Friday, September 10, 2010


Well, I've decided to stop coloring my hair. I thought about it ... I've been coloring my hair more than half my life now. I think that's long enough. Besides, it's getting really, really expensive. There's about half an inch already grown out. See?

So, I'm on my way. And yea, I'm gonna be a skunk for Halloween.

And maybe Thanksgiving.

So what?

I've never had a problem telling people my age. And I always say I'm proud to be whatever age I'm at (right now that's 54). So I think it's time to put my money where my mouth is ... or, put my hair where my ... no wait, that's gross. Umm, put my ... no, keep my money in my bank account! Yea, that's it!

Okay, so I'm gonna go knit now.


Tuesday, August 24, 2010

Wow! I didn't realize it had been so long! Well, where to start ...

We've been in the new house about three weeks now. It certainly is an experiment in communal living. Some of the chores have logically fallen into place. For example, Michael and Marc mow the grass; Melinda and Katie do the grocery shopping. Melinda does just about all of the cooking, which is good because she is a damn good cook. The rest of us help clean up, do laundry, and we are still organizing and unpacking. I think that activity will probably be going on for a while.

What am I doing? I think what I'm doing is learning to live with people again. Not that I'm anti-social, I just enjoy being by myself. I enjoy quiet and solitude. Melinda and I have had our clashes, and I'm having to learn, once again, to pick my battles. Some things are just not worth it.

I do love-love-love having all the kiddos around me. I mean, what could be better than hearing little footsteps running up to greet you each day when you get home from work? It's awesome!

I'm starting to get my room the way I want it, surrounding myself with my books and little mementos. My Buddha candle holder makes a nice addition and adds to the ambience during meditation. I probably won't paint for a while; eventually we're going to be replacing the horsehair plaster with sheetrock. But I will hang some things on the walls.

The new job is going well. I really like it and I love the fact that I'm no longer a boss. The stress and time spent commuting was definitely not worth the extra money I was making. I can feel the difference in my body as well. Less pain is a good thing!

I've reinstituted my Reiki self-treatment and meditation practice. Every night before I go to sleep I do a self-treatment, and I try to meditate at least a couple of times a week.

The last thing I need to do is start my walking program. As soon as I get the okay from the doctor, I'll be walking every day! I can't wait.

I guess that's about it for now.

Peace to you all.

Sunday, January 31, 2010

Pain ...

Chronic physical pain ... if you've never had it, it's hard to imagine. I can't remember what it feels like to not be in pain, really. Except for the required bumps and bruises, I remember a childhood of not being aware of pain. I remember the emotional pain of being a teenager ... the first broken heart or the first time I was stood up. I remember being a young mother and wanting to take away my children's pain.

As a child I didn't know that my Dad was in chronic pain. Sometime around 1945 he was working as a garbage collector and, as he was jumping up on the running board of the garbage truck, he slipped and fell under it. The truck kept going, and crushed his legs. My grandmother was told that he'd probably never walk again, and medicine being what it was at the time, they did the best they could. After about a year, he did walk, but never again without pain.

My dad was not a complainer. Even when he was diagnosed with stage 4 liver cancer in 2006, I never once heard him say "Why me?" "It is what it is" he would say. That about sums it up.

I remember one day asking him about his knees ... "Daddy, do your knees hurt today?" "Honey they hurt every day. It's just worse some days than others." I think that's when I first became aware of chronic pain, the first time I knew that it existed. Before that moment, pain was something that came and went.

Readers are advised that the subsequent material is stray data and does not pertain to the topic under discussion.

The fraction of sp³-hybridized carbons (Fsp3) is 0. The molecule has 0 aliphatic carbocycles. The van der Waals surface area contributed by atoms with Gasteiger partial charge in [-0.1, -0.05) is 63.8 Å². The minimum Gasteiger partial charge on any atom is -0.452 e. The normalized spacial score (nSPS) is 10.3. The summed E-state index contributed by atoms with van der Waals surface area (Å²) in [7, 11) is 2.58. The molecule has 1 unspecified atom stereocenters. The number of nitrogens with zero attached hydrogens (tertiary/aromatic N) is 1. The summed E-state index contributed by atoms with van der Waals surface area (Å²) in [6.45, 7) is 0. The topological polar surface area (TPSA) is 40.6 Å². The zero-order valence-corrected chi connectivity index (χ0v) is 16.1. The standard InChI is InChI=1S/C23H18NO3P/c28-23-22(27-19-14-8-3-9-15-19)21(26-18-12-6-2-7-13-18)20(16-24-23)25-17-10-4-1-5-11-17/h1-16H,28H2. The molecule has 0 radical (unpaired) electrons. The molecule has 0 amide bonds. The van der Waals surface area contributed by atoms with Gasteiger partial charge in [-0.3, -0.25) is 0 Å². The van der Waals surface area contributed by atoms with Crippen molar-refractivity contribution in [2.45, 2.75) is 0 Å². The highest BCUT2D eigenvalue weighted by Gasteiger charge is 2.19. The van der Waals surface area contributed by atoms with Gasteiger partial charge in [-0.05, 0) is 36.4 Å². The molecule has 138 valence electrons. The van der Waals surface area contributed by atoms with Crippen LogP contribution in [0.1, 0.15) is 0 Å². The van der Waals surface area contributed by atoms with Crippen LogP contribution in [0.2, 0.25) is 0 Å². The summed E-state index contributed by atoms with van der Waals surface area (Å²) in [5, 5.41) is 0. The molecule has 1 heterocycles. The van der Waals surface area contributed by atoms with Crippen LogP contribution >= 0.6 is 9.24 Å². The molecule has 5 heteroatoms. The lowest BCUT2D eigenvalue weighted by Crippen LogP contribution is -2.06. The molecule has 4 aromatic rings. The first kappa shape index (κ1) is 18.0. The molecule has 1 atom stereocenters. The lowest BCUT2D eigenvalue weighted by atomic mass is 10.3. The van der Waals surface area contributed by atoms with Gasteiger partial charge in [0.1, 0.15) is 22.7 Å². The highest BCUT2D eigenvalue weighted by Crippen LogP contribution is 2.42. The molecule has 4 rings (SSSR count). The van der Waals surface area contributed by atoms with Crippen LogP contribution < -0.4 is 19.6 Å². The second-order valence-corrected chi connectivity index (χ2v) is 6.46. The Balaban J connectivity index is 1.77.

Except for a very few close friends, I don't like telling people about my pain. There are a myriad of reactions ... there's pity, "Oh you poor thing! My friend Gladys has .... " Then there's "But you don't look sick," or "You're probably just coming down with the flu," or, one of my personal favorites, "If you pray you'll feel better." Sometimes they don't say anything, but their facial expression says it all. "Yeah, right! That's just an excuse."

People can't understand that pain just happens for apparently no reason. But it does. There are days I can't hold a coffee cup. Vaccuumming the house is an olympic event. I was never known for using a lot of sick time, but now I only have 2 sick days left ... since August! I don't know if there's a correlation, but it seems that I catch every cold bug within a hundred yards of me.

Massage helps, but it's expensive and not covered by insurance. Accupuncture does too, but again is cost prohibitive.

Why am I even writing this? Who knows. I guess it's therapeutic. I don't want people to feel sorry for me, I'm not looking for pity. I guess I just want people to know that it's real. It's not something I'm making up to get out of going to that wedding on Saturday, or an excuse for why the floor isn't washed or the windows don't sparkle. I just hurt. It's that simple. It is what it is.

Wednesday, December 30, 2009

Children and lovers ...

They don't mix. No matter what anyone says about blended families and diversity. It doesn't matter if your kids are 3 or 33. They won't ever completely approve.

At least that's how it feels to me.

Can we really help who we fall in love with? Life would be easier if we could be sure to fall for the stable, dependable, sober, and faithful guy (or girl), rather than the one who didn't grow up until sometime after hitting 40. But then, is life supposed to be easy? Okay, that's another whole essay. But, would loving someone be really worth it, would it mean as much and fill you up as much if it were easy? I don't know. I've never taken the easy route.

I'm caught between a rock and a hard place ... well, that's not completely true. There's tension, and I think there always will be tension. It's the acceptance that's hard. I know my kids won't ever completely trust him to not hurt me again. And I can understand their position ... after all, they watched me fall apart over him. They were witness to the way I was treated. They don't completely understand why I'm willing to give him another chance. However, they do accept it.

Two of the three will socialize and talk and treat him like part of the family. (He's been around in one way or another for almost 15 years.) One refuses. He wants to talk with her ... clear the air, so to speak. She won't. And I won't try to force it. You can't force that. You can't. He needs to accept that.